Legislature(2005 - 2006)CAPITOL 17
05/02/2006 01:30 PM TRANSPORTATION
Download Mp3. <- Right click and save file as
* first hearing in first committee of referral
= bill was previously heard/scheduled
= bill was previously heard/scheduled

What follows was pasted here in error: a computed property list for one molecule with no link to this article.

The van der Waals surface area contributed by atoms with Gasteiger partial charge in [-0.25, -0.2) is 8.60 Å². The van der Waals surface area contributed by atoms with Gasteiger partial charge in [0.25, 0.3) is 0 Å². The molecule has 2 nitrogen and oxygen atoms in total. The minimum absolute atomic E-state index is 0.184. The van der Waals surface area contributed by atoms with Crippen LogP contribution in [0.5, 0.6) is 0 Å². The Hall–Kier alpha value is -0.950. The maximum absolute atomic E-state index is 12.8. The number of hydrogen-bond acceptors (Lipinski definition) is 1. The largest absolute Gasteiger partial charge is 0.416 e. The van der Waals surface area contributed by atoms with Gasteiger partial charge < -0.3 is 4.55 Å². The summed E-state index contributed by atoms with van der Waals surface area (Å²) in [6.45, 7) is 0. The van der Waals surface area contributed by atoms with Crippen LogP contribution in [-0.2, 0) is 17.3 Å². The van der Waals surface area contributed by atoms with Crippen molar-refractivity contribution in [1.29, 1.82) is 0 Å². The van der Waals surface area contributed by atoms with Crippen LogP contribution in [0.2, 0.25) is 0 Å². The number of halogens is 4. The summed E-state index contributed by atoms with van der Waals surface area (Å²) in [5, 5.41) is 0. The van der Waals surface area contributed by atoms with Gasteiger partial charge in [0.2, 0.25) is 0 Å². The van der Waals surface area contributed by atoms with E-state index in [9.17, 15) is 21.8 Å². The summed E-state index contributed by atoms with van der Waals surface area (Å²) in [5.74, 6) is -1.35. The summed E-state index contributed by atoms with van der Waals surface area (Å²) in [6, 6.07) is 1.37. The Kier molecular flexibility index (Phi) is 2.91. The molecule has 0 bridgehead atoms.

SB 85-OFF-ROAD VEHICLE USE ON DALTON HIGHWAY CO-CHAIR GATTO announced that the only order of business would be SENATE BILL NO. 85, "An Act repealing the ban on the use of certain off-road vehicles within five miles of the right-of-way of the James Dalton Highway; and providing for an effective date." REPRESENTATIVE KAPSNER asked the sponsor of SB 85 if his dealership sells off-road vehicles (ORV). SENATOR RALPH SEEKINS, Alaska State Legislature, sponsor of SB 85, said yes, but not under the definition of the Bureau of Land Management (BLM), which means vehicles that are 1,500 pounds or less. The committee took an at-ease from 1:34:49 p.m. to 1:41:49 p.m. 1:41:51 PM SENATOR SEEKINS said only one road exists north of the Yukon River-the James Dalton Highway, and current law prohibits the use of ORVs within five miles of the highway starting at mile 57 all the way to the Arctic Ocean. He said that distance is equal to the road between Anchorage and Fairbanks. Therefore, he opined, the average Alaskan can't recreate "on tens of millions of acres of public lands that would otherwise be open to their use." He said SB 85 will remove the prohibition on that five- mile right-of-way. Landowners can then develop and implement land use plans, he stated. Campgrounds and cabins could be built while protecting sensitive areas, and multiple user-groups could coexist, he said. The Bureau of Land Management (BLM) already has turnouts, restrooms, and visitor centers to accommodate increased public interest in this part of Alaska. He said BLM has already prepared a management plan "waiting for the state to remove the outdated ban on off-road vehicles." He added that by dropping the ban, state agencies could continue doing valuable research without violating the law. "Current law essentially requires that you be either wealthy enough to fly or healthy enough to walk into the vast areas of public lands north of the Yukon River." 1:45:47 PM CO-CHAIR GATTO said it is important to identify that Senator Seekins owns an automobile dealership. SENATOR SEEKINS said he has no conflict of interest because the definition of an ORV is a snow machine or a four-wheeler. He said he sells cars and trucks. "We don't sell off-road vehicles if you define them as snow machines or four-wheelers or any of those others." He has taken in an occasional ORV trade-in. 1:47:45 PM SENATOR SEEKINS said the Dalton Highway was built in 1974 as a pipeline construction and service road, and was called "the haul road". The road starts at Livengood and ends at Deadhorse, measuring just over 400 miles in length. The distance between the Yukon River and Deadhorse is about 360 miles, and that portion is closed, by state law, to all recreational off-road vehicle use within 5 miles of the road right-of-way. The road became a public highway in 1991, he stated, and it was named after an oil engineer. 1:50:39 PM SENATOR SEEKINS said almost all the land along the route is public land. There are two different land managers, and BLM manages 2.1 million acres along the corridor. He noted that the Department of Natural Resources (DNR) manages "tens of millions of acres of lands north of Atigun Pass. The Yukon River Bridge is at milepost 56, and the span is 2,290 feet--the only bridge crossing the Yukon River. The visitor contact station is located within a few dozen feet of the north side of the bridge, he noted, where visitors can pick up BLM Dalton Highway information and see the Trans-Alaska Pipeline System interpretive station. He spoke of lodging and many airstrips along the highway. There are many pull-outs along the Dalton Highway, and at 42 mile there is an all-weather outhouse. 1:53:52 PM SENATOR SEEKINS said there are many access gates crossing the pipeline right-of-way. The Arctic Interagency Visitor Center is in Coldfoot and jointly operated by BLM, the U.S. Fish and Wildlife Service, and the National Park Service. He showed the Brooks Range foothills. The pipeline is easily accessible along its 800-mile length, he said. If someone wanted to damage the pipeline, he/she doesn't have to use a snow machine, he stated. The Marion Creek Campground is 180 miles north of the bridge. The Chandalar Camp is located four miles inside the North Slope Borough, he noted, and not many people are going to drive that far to recreate. Atigun Pass summit is the highest highway pass in Alaska. The Institute of Arctic Biology field station is located 40 miles north of Atigun Pass. He said caribou seem to co-exist with the pipeline "fairly well." 1:57:32 PM SENATOR SEEKINS said he considered science and research, fish and game, safety and security when creating SB 85. The Toolik Field Station is located on the north side of the Brooks Range, 370 miles from Fairbanks, and BLM has expressed its intent to close the areas surrounding the field station from any off-road vehicle use. "No one wants to intrude on that," he said. The Boards of Fish and Game will address methods, means, seasons and bag limits to conserve the fish and game populations from over- harvest - just as they do in all other areas of the state. Bow hunting within the corridor is not threatened because the time that ORVs will arrive north of Atigun Pass, the hunting season will be closed. Safety and security services will expand proportional to demand, just as in other areas of the state, he stated. There is no greater threat to the pipeline north of the Yukon River than there is south of it. "More eyes on the pipe is better security," he opined. The public should have access to public lands, he stated, but not unfettered access. It is not true that SB 85 will allow "hummers to go tearing across the tundra." He said SB 85 has a delayed effective date so that BLM and DNR will be prepared. He said DNR will not open any of the state land north of Atigun Pass to wheeled vehicles, but only to snow machines after adequate snow cover. 2:01:54 PM SENATOR SEEKINS said one of the dangers about having a four- wheeler truck instead of a two-wheeler and going off road is that "you just need a longer cable to pull you out." He said, "BLM has said that wheeled vehicles will be used where it's appropriate-on hardened trails, on areas where they're not going to do environmental damage." Summer use of ORVs will be restricted to designated trails. Half of Alaska lies north of the Yukon River, and there are millions of acres of public lands on both sides of the Dalton Highway. SB 85 takes effect 12 months after it is signed into law, and both BLM and DNR have indicated the 12-month delay is enough to develop and implement land use plans. SB 85 will repeal AS 19.40.210. He has toured the highway with BLM, Alyeska and state officials, and he consulted with DNR, Alaska Department of Fish & Game, and the University of Alaska at Fairbanks, and he heard no substantive arguments against allowing public access to public lands. 2:05:35 PM REPRESENTATIVE KAPSNER asked if he said he heard no substantive reasons to keep it closed. SENATOR SEEKINS said the key word is "substantive". He said there is no great threat that he can see. He said he has heard lots of reasons why people shouldn't be allowed to go there. REPRESENTATIVE KAPSNER asked him to define substantive. SENATOR SEEKINS said he means "nothing that I think is so compelling that we should not allow reasonable recreational access to public lands." He said the protections are there, but he hears people say, "we don't want anybody else coming up here; this is our part of Alaska; we don't want other folks to be able to do what we do up here." He read in the newspaper that [SB 85] would destroy hunting, but he checked with the Board of Game and the dire predictions don't exist. "They're still not going to allow people to drive out there with off-road vehicles to be able to harvest or transport those animals." He spoke of various management strategies in the state. He said he heard people say that [SB 85] will threaten the caribou that go through Anaktuvuk Pass, but the caribou along the highway are among the Central Arctic Herd. "The management systems that are in place in other parts of the state...are adequate to be able to protect those values, at the same time making recreational use available." 2:09:14 PM REPRESENTATIVE NEUMAN asked how management plans will be developed for the area. SENATOR SEEKINS said it will be a standard public process with hearings and public comments. The DNR process won't take long "because they're just going to say no wheeled vehicles, and snow machines will be allowed when we have adequate snow cover and adequate freeze levels." He noted that BLM has a regular process that will take four to six months, as long as it works within budget allocations. 2:12:43 PM CO-CHAIR GATTO turned to public testimony. 2:13:19 PM EDWARD ITTA, Mayor, North Slope Borough, testified in opposition of SB 85. Opening up the corridor to anyone and everyone is wrong "in terms of history and subsistence protection and land management practices and security and public safety." The road was built as an industrial supply road. It was the first road to the North Slope, "and our people were naturally very nervous" about its impact on subsistence traditions. In response the state committed itself to manage the road in partnership with the North Slope Borough, he said. "The spirit of that agreement was very important to us. It was the state's promise to limit use and limit impacts." His people have a lot to lose and they expect the state to honor the partnership formed when the haul road was built. CO-CHAIR GATTO asked him to finish in 15 seconds. MAYOR ITTA said, "I think the half hour that you gave the bill's sponsor is very unfair ... I urge you not to pass this bill because it's just not right." He said his borough has been partners with the state and the industry, "and for certain sponsors of these bills that kindly forget this, I think they need to be reminded that partnerships are a two-way street." 2:17:09 PM GLENN VILLENEUVE said he lives part of the year in the Brooks Range with a subsistence life style. He said SB 85 would devastate his way of life there. He said the fish limit has declined because of so much pressure on the fish. Thousands of people visit the region every year, by foot, plane, dog team, snow machine and boat. The lake trout can't be taken along the road any more. Under SB 85 people will be able to take a short four-wheeler ride and get up to many lakes where people have been fishing for food for thousands of years, "and in a very short time all you're going to be able to do there is play with the fish." REPRESENTATIVE NEUMAN asked if Alaska's resources belong to everybody equally. MR. VILLENEUVE replied yes, but pointed out that people use and access the resources differently. Fish grow much more slowly up north, and there needs to be less pressure on them. CO-CHAIR GATTO interjected that is why the bag limit has been reduced and catch-and-release has be instituted. 2:21:05 PM JULIE RAYMOND YAKOUBIAN said she hopes that the committee has seen the transcripts from hearings on this issue that were held in Fairbanks, where people were overwhelmingly opposed to SB 85. She said she has worked and recreated in the area and appreciates the lack of motorized vehicles. With only one officer to enforce rules, it will be impossible to monitor off- road activity in the corridor. It has the potential to be an impact to tourism and an environmental disaster. The tundra is too fragile to handle ORVs. She said cultural sites will be exposed to harm. There are no provisions in the bill to address any of these concerns and the costs associated with them, she concluded. 2:23:00 PM RANDY MAYO, First Chief, Stevens Village Tribal Council, said he is also the President of the Dinyee Native Corporation, which is a major landowner of adjacent property. He testified in opposition to SB 85. His community is 20 miles from the highway, and the impacts of the highway continue. "Rules and regs are fine, but if there's no enforcement out here, then they're meaningless." He said there is hardly a presence of any state enforcement in the area. He said the entire year can pass when only one or two rangers are seen to drive up and down the road. CO-CHAIR GATTO surmised that Mr. Mayo's most important concern is the presence of public safety officials. MR. MAYO said there is no mention of a fiscal note attached to this bill, so how can there be patrols "of this huge area?" He said there might be pullouts, "but you're basically on your own." CO-CHAIR GATTO asked if cell phones work. MR. MAYO replied no; the last communication contact is about 30 miles from Fox. 2:26:51 PM ROD ARNO, Director, Alaska Outdoor Council, said he supports SB 85 and the common use clause of Alaska's constitution. Earlier restrictions on access to protect industrial development no longer seem necessary, he said. The extended planning period will ensure appropriate regulations, and the council would like to be involved in the planning, he said. 2:28:21 PM CO-CHAIR GATTO requested his written statement. WILLIAM PEARSON said he was born and raised in Fairbanks and he is a sheep hunter. He noted that SB 85 "is a naked opening to the Dalton Highway without any legislative scheme." He said there is no knowledge of the implementation of the bill. KATE PEARSON said she is not a hunter but believes there is value to non-motorized areas. Currently, the corridor allows for hiking and camping in a place free from motorized noises, where wildlife has not been spooked, and where the landscape remains unscarred by rutted ORV trails. That experience cannot be replaced, she concluded. 2:29:38 PM BRIAN PERSON, Wildlife Biologist, Department of Wildlife Management, North Slope Borough, said the sponsor of SB 85 purports to offer responsible public access while in actuality this legislation will remove the benefit that Alaskans are provided by the existing five-mile corridor. Allowing off-road vehicle use will disrupt hunting opportunities to bow and sport hunters who desire the challenge of a hunt under the current regulations. He said people can access the land in the corridor by foot, ski, dogsled, aircraft, and boat. The result of off- road vehicle use is likely going to result in shorter hunting seasons and bag limits for all user groups. He noted that the opposition to SB 85 has fallen on deaf ears. He urged a stop to this legislation, which will increase conflicts between user groups including subsistence users. He said low-income hunters can hunt without competing with those who can afford ORVs. 2:32:19 PM EARL FINKLER, Planner, North Slope Borough, said he was the planner in the 1970s when the legislature was struggling with this issue as it opened the road over local objections from indigenous people from up and down the corridor. The restrictions were put in with wisdom and there are no compelling arguments for overturning them. Opening up the corridor with a zero-dollar fiscal note is poor planning and poor management. He said he is the northern Vice President of Alaska Chapter of the American Planning Association, which has opposed this, citing the borough's long planning efforts. He said local plans and policies should be respected. 2:34:27 PM FRAN MAUER said he worked and hiked off the Dalton Highway for many years. When the highway was completed, there were already solid reasons for limiting ORVs, which cause significant impacts to soil, water, and vegetation. That body of evidence has grown substantially, he said. He said BLM lands in the White Mountains National Recreation area are currently under an ATV management plan that has failed. He noted that BLM is trying to deal with the damage. Even lands managed under the National Park Service have seen significant damage done by ORVs. He explained that SB 85 is inappropriate because it ignores the historic record of damage, and it is at odds with Alaska's constitution requiring sustainable resource use. 2:36:47 PM REBECCA BAILEY, Tour Guide, urged the committee to think about this issue from a larger perspective. She said she is a tour guide along the highway, and she has been telling the story of pipeline development for four years and watching how visitors to Alaska change their perception of resource development in Alaska. She said Alaska residents will benefit from responsible resource development of oil and gas more if visitors see responsible development. If Alaska lifts the ban, it will send the message that it can't be responsible. 2:39:10 PM KAARLE STRAILEY said he hikes and bikes along the corridor. There is plenty of access now and the bill is irresponsible. He said there are 240 miles of no facilities, only one state trooper, and he encouraged the committee to vote against SB 85. 2:40:50 PM MARY SHIELDS said hearings on this bill had 44 in opposition and only one person in favor. She said Senator Seekins should remember that his constituents have given him clear direction on the bill. She remembers when the haul road was approved and the five-mile buffer zone was implemented. Global climate change is profoundly affecting Alaska and Senator Lisa Murkowski said to take action against it. The research station at Toolik has climate change data, and there will be no enforcement to make sure ORVs don't cause a problem there. Deep ORV ruts are destroying trails in Fairbanks. She wondered if Senator Seekins showed images of the deep ORV ruts on the sides of the trail. Visitors seeing that would be very disappointed, she opined. 2:43:21 PM TAQULIK HEPA, Director, Department of Wildlife Management, North Slope Borough, said she is concerned about the impact SB 85 will have on subsistence uses, especially for the communities of Anaktuvuk Pass, Nuiqsut, and Kaktovik. The bill will cause a dramatic increase in hunters and "recreationists." Increases in hunting and motorized traffic to the west of the highway will have a devastating impact on fall migration harvests for Anaktuvuk Pass. "These are the last nomadic people of Alaska and have a lifestyle that is heavily dependent on the subsistence harvest of the terrestrial mammals, with caribou being the most important," she highlighted. If the caribou are unavailable and other mammals such as moose, sheep, and musk ox are heavily regulated, the community will be very impacted. "How are the residents of the North Slope supposed to adequately express their concerns and report conflicts when they occur? The state's local fish and game advisory committee has been inactive since 1990, "and we've urged the fish and game officials to reactivate the two advisory councils." She was told it is unlikely due to budget constraints. It is important to remember the original intent of the Dalton Highway, and she noted the long history of these types of promises being broken. 2:46:37 PM JOHNNY L. AIKEN, Director, Planning Department, North Slope Borough, said he strongly opposes SB 85, which does not benefit local, state, or federal interests. He said he had seven points to present, but the Co-Chair told him to mail his testimony. 2:48:17 PM SEPP HERRMANN, Trapper, said he traps with a dog team in the Brooks Range and Alaska Range. He has seen what ORVs can do to the trails: three-foot-deep mud ditches. Furthermore, in the last 25 years the game populations have declined due to commercial trophy hunting and allowing ORVs would be totally inappropriate, he concluded. He stated that he is opposed to SB 85. 2:51:13 PM MAYOR ITTA related that it's not just increased harvest that worries subsistence users. He mentioned that one inexperienced hunter can scare the migration away and place an entire village at risk. He then related that a well-enforced management plan can make a big difference in protecting the animals and the subsistence hunters, but any talk of a management plan under SB 85 is "a lot of hot air." He opined that one can't plan for impacts or enforce a legitimate plan without spending money and thus the zero fiscal notes from all agencies seems to relate a clear message from the sponsor. He suggested that the sponsor's message is that planning and management issues by this legislation aren't worth any funding. Although the old BLM management plan that has been promoted as a solution may be a good start, it's only the outline of a plan. Much more work is necessary, and moreover without enforcement no management can occur. He pointed out that the state will continue to have one state trooper for the entire length of the highway and one ADF&G officer for the entire North Slope. The aforementioned enforcement won't be able to handle the increased traffic from SB 85. Mayor Itta opined that the result of SB 85 will be more hunting, more violations, damaged habitat, and less enforcement. He further opined that this legislation isn't responsible public policy. He then mentioned the pipeline security. Mayor Itta emphasized that he is merely asking for respect for the subsistence heritage and protection of the wildlife and habitat upon which subsistence depends. Therefore, Mayor Itta expressed hope that this committee will honor the partnership the state made with the North Slope almost 30 years ago and continue to work on developing the resources while protecting the subsistence traditions. 2:57:20 PM DARIN MARKWARTT informed the committee that he was born and raised in Alaska and has hiked and hunted extensively in the Talkeetna and Chugach range. He said that he has seen the damage created by ORVs first-hand. Furthermore, ORVs have turned the Talkeetna Mountains into an elitist hunting area where one can only take a sheep if she/he has a plane to spot it and an ORV to go back into the mountains. With regard to Representative Neuman's earlier question regarding whether resources belong to all Alaskans, Mr. Markwartt emphasized his belief that the answer is yes and added that they also belong to future generations. He opined that the Brooks Range is the last place in Alaska where one can hunt in the old Alaska style, on foot. In conclusion, Mr. Markwartt reminded the committee that former governor Jay Hammond would ask the following before implementing any resource policy: does the project pay for itself; is the public for it; and is the project environmentally sound. On all three aspects, this project fails, he opined. 2:58:32 PM THOR STACEY informed the committee that he makes his living in Wiseman, Alaska, as a registered hunting guide, subsistence hunter and trapper. Mr. Stacey opined that the existing land management plan is effective in its exclusion of off-road vehicle use. He highlighted that all caribou herds accessible by road with off-road vehicles are currently under intensive management. Furthermore, passage of SB 85 would allocate the resource and its use to a dominant user group, excluding traditional access methods. Under the current plan, orderly and sustainable growth is occurring and is improving the access to the general public. This particular access via ORVs goes against the aforementioned goals because the land north of the Yukon River is different in that it's low productive, cold, sparse animal populations, and sensitive natural terrain. Mr. Stacey specified his opposition to SB 85, which he said is the sentiment of most Alaskans. 3:00:17 PM HEIDI SCHOPPENHORST testified in opposition of SB 85, and noted that she has submitted written testimony. 3:01:48 PM LUPITA HENRY testified in opposition to SB 85, adding that it will impact the caribou migration. CO-CHAIR GATTO announced the closure of public testimony. 3:02:52 PM REPRESENTATIVE SALMON highlighted that of the approximately 20 testifiers, all but one testified in opposition to SB 85. The aforementioned speaks for itself, he opined. REPRESENTATIVE NEUMAN related that it's becoming more and more difficult to find places to recreate in Alaska, although he suggested that certain areas should be protected. He indicated the need to balance both sides of this issue. 3:05:10 PM REPRESENTATIVE KAPSNER acknowledged that the use of ORVs is working in the Mat-Su Valley, but she pointed out that the terrain is very different above the Arctic Circle. 3:06:01 PM BRIAN HOVE, Staff to Senator Ralph Seekins, Alaska State Legislature, speaking on behalf of the sponsor, acknowledged that there has been a lot of opposition to this legislation. However, he said that the sponsor hasn't rounded up all the supporters that could come in and testify in support of SB 65. Furthermore, this legislation doesn't merely allow the use of ORVs but rather it allows the land use managers charged with ensuring the land resource is managed responsibly to implement plans. Mr. Hove said that the sponsor isn't advocating that the area be opened up "willy-nilly" for ORVs. 3:07:53 PM CO-CHAIR ELKINS moved to report SB 85 out of committee with individual recommendations and the accompanying zero fiscal notes. REPRESENTATIVE KAPSNER objected. 3:08:12 PM A roll call vote was taken. Representatives Neuman and Gatto voted in favor of reporting SB 85 out of committee. Representatives Kapsner, Salmon, and Elkins voted against it. Therefore, SB 85 failed to be reported out of committee by a vote of 2-3.